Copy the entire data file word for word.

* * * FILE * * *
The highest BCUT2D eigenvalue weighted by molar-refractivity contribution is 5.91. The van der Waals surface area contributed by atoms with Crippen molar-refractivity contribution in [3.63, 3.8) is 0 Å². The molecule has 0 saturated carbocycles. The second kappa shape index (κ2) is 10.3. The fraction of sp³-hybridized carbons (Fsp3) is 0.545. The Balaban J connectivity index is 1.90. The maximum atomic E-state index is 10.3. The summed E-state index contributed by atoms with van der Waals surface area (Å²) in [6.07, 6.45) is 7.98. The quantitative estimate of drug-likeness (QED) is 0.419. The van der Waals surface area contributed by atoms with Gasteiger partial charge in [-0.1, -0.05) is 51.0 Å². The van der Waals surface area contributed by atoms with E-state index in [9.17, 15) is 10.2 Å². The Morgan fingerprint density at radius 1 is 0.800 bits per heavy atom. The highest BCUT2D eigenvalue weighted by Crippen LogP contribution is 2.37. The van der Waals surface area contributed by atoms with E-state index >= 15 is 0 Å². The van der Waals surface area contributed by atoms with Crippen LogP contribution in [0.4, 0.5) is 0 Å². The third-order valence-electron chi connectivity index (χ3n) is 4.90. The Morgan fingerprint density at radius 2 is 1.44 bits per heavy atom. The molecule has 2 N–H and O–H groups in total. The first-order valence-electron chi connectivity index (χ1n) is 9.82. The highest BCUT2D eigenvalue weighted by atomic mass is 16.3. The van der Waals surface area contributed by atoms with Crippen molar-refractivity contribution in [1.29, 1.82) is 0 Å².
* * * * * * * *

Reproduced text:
The highest BCUT2D eigenvalue weighted by molar-refractivity contribution is 5.91. The van der Waals surface area contributed by atoms with Crippen molar-refractivity contribution in [3.63, 3.8) is 0 Å². The molecule has 0 saturated carbocycles. The second kappa shape index (κ2) is 10.3. The fraction of sp³-hybridized carbons (Fsp3) is 0.545. The Balaban J connectivity index is 1.90. The maximum atomic E-state index is 10.3. The summed E-state index contributed by atoms with van der Waals surface area (Å²) in [6.07, 6.45) is 7.98. The quantitative estimate of drug-likeness (QED) is 0.419. The van der Waals surface area contributed by atoms with Gasteiger partial charge in [-0.1, -0.05) is 51.0 Å². The van der Waals surface area contributed by atoms with E-state index in [9.17, 15) is 10.2 Å². The Morgan fingerprint density at radius 1 is 0.800 bits per heavy atom. The highest BCUT2D eigenvalue weighted by Crippen LogP contribution is 2.37. The van der Waals surface area contributed by atoms with E-state index >= 15 is 0 Å². The van der Waals surface area contributed by atoms with Crippen LogP contribution in [0.4, 0.5) is 0 Å². The third-order valence-electron chi connectivity index (χ3n) is 4.90. The Morgan fingerprint density at radius 2 is 1.44 bits per heavy atom. The molecule has 2 N–H and O–H groups in total. The first-order valence-electron chi connectivity index (χ1n) is 9.82. The highest BCUT2D eigenvalue weighted by atomic mass is 16.3. The van der Waals surface area contributed by atoms with Crippen molar-refractivity contribution in [1.29, 1.82) is 0 Å².